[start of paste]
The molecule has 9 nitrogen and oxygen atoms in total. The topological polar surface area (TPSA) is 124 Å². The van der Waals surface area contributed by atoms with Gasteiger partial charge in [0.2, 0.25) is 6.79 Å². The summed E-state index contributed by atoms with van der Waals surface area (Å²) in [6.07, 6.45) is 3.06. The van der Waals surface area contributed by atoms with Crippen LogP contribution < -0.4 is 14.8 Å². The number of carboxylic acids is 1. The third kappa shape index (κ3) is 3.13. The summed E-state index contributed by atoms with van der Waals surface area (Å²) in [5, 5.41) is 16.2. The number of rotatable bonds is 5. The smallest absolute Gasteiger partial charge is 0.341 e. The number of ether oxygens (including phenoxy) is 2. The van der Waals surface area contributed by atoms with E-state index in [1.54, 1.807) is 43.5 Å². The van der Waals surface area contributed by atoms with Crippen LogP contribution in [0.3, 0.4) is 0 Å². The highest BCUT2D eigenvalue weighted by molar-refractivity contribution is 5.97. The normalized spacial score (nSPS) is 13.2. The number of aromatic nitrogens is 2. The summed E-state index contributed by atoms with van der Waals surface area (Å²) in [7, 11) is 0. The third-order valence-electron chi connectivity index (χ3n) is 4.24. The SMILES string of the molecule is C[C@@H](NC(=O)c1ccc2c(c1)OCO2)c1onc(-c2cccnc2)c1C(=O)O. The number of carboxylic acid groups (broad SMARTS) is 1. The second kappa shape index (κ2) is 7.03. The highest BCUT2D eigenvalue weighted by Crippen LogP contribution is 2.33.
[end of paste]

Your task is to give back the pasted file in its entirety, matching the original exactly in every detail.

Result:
The molecule has 9 nitrogen and oxygen atoms in total. The topological polar surface area (TPSA) is 124 Å². The van der Waals surface area contributed by atoms with Gasteiger partial charge in [0.2, 0.25) is 6.79 Å². The summed E-state index contributed by atoms with van der Waals surface area (Å²) in [6.07, 6.45) is 3.06. The van der Waals surface area contributed by atoms with Crippen LogP contribution < -0.4 is 14.8 Å². The number of carboxylic acids is 1. The third kappa shape index (κ3) is 3.13. The summed E-state index contributed by atoms with van der Waals surface area (Å²) in [5, 5.41) is 16.2. The number of rotatable bonds is 5. The smallest absolute Gasteiger partial charge is 0.341 e. The number of ether oxygens (including phenoxy) is 2. The van der Waals surface area contributed by atoms with E-state index in [1.54, 1.807) is 43.5 Å². The van der Waals surface area contributed by atoms with Crippen LogP contribution in [0.3, 0.4) is 0 Å². The highest BCUT2D eigenvalue weighted by molar-refractivity contribution is 5.97. The normalized spacial score (nSPS) is 13.2. The number of aromatic nitrogens is 2. The summed E-state index contributed by atoms with van der Waals surface area (Å²) in [7, 11) is 0. The third-order valence-electron chi connectivity index (χ3n) is 4.24. The SMILES string of the molecule is C[C@@H](NC(=O)c1ccc2c(c1)OCO2)c1onc(-c2cccnc2)c1C(=O)O. The number of carboxylic acid groups (broad SMARTS) is 1. The second kappa shape index (κ2) is 7.03. The highest BCUT2D eigenvalue weighted by Crippen LogP contribution is 2.33.